When you don’t have control of your legs, it’s fairly obvious that you need a wheelchair to get out and about. However, with also not having controlled arm movement, and having space constraints, choices become more challenging. Since technically advanced wheelchairs cost more than some vehicles, it’s a major decision to consider.
When I got my first power chair, I was four-years-old and still had a lot of growing to do. The common chair control for injuries like mine is sip and puff, a straw that you blow, or suck, into at different strengths in order to get different responses. I don’t remember testing this system, but it was decided that chin control would work best for me. This works by mounting a joystick by the user’s chin and it is then moved in the direction the person wants to go. With my first chair, I didn’t have much of a chin, so I stuck the joystick in my mouth. I did this until late high school when I finally started using my chin. In the over three decades I have used this system, I have become very familiar with it and prefer this to any other options. I also have buttons in my head rest that allow me to move the controls away or to my chin as needed.
For someone just looking at getting a wheelchair, and has similar function to me, my first recommendation is what works best for you. From my time of being around other wheelchair uses, I have seen several different control methods. Chin control seems to provide a smoother ride, especially on corners, as it doesn’t require constant or frequent puffs to turn. In my opinion, it may be slightly safer as if the user lets go of the stick, the chair stops. Sip and puff does allow the driver to move forward without constant pushing on the straw, so may be easier for some. I advise trying as many solutions as possible and going with what works best.
My very first chair was a Fortress Command, the company went out of business years ago. Considering what technology was available in the mid 1980’s, it did fairly well. Unfortunately, the micro-switches in the chin control required regular maintenance to keep working. This was when my father became very skilled at doing wheelchair maintenance, both in some electronics and the hardware. Unfortunately, this chair started getting a bad habit of taking off by itself and ignoring any input from me. The first occurrence happened in first grade and ended up with three classmates pushed into a wall in front of me.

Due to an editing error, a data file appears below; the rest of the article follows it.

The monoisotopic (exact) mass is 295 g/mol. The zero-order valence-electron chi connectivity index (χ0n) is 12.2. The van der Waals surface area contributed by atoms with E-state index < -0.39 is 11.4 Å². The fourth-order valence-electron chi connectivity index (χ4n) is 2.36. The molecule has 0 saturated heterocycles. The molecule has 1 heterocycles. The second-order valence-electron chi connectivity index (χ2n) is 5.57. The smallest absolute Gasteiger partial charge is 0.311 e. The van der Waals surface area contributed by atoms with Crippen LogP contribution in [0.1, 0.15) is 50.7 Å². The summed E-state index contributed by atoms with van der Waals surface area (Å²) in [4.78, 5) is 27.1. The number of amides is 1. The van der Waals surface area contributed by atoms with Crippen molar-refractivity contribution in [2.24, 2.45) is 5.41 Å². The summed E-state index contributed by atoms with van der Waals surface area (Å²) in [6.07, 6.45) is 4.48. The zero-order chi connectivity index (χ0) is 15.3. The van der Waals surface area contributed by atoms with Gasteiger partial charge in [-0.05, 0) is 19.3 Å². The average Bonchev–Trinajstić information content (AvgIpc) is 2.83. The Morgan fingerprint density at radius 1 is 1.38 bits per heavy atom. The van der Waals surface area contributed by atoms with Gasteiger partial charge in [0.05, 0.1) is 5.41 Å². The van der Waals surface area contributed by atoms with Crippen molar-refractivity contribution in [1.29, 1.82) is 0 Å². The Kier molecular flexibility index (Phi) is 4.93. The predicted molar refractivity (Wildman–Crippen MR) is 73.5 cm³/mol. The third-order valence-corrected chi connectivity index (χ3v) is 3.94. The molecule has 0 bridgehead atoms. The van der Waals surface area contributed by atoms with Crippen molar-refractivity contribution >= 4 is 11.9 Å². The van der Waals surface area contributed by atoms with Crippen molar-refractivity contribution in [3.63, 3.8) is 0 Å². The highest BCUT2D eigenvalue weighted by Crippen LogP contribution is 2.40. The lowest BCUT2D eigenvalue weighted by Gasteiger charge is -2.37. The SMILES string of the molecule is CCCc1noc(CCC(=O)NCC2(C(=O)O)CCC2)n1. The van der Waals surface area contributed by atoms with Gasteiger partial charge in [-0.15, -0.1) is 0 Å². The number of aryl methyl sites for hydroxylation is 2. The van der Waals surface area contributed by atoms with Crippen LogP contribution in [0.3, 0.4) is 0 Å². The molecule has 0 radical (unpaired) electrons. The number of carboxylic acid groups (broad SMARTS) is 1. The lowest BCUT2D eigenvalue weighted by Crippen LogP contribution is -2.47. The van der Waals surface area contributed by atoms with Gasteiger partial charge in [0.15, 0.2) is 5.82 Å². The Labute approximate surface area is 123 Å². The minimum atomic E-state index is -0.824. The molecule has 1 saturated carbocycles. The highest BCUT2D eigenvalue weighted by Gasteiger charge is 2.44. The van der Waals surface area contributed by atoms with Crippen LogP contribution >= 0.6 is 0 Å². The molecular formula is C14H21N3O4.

In 1996, I got my second power wheelchair, an Action Arrow, also from a now defunct company. This chair was my first with a seat that could tilt and recline and allowed me to vary my speed by moving the joystick further in any direction. The controls also moved the on/off switch directly beside my chin so I could turn it off if needed. Compared to my previous chair, this one was much friendlier in maintenance and behavior problems. Being able to change position during the day was also very helpful as my body grew and I started having trouble with skin breakdown. Watch this video to see what the world looks like to me in this chair.
Around late 2004, I began working on my next power wheelchair. One of my requirements is having a very compact system due to some of the buildings I regularly go to. If the chair is even an inch longer than the Action Arrow, it means not being able to get in some places.
I looked at every available option in my area, Invacare, Permobil, The Standing Company, and even one outside my area from Tucson, AZ. A chair was delivered, but after five years’ of work and frustration it unfortunately did not work.
During this time, I switched from using the traditional ventilator to the DPS, which greatly eased space requirements. In September of 2015, I got a new chair by Invacare, the TDX SP. It is my first chair without a place for a ventilator and has worked pretty well. After 19 years of using a one chair, it took time to get used to the new system. They do have differences, but I have enjoyed it.
If you are considering a power chair and want to know more about each one I looked at, please feel free to contact me. Learning from others is sometimes the best way to start, but it is ultimately whatever works best for each person’s needs.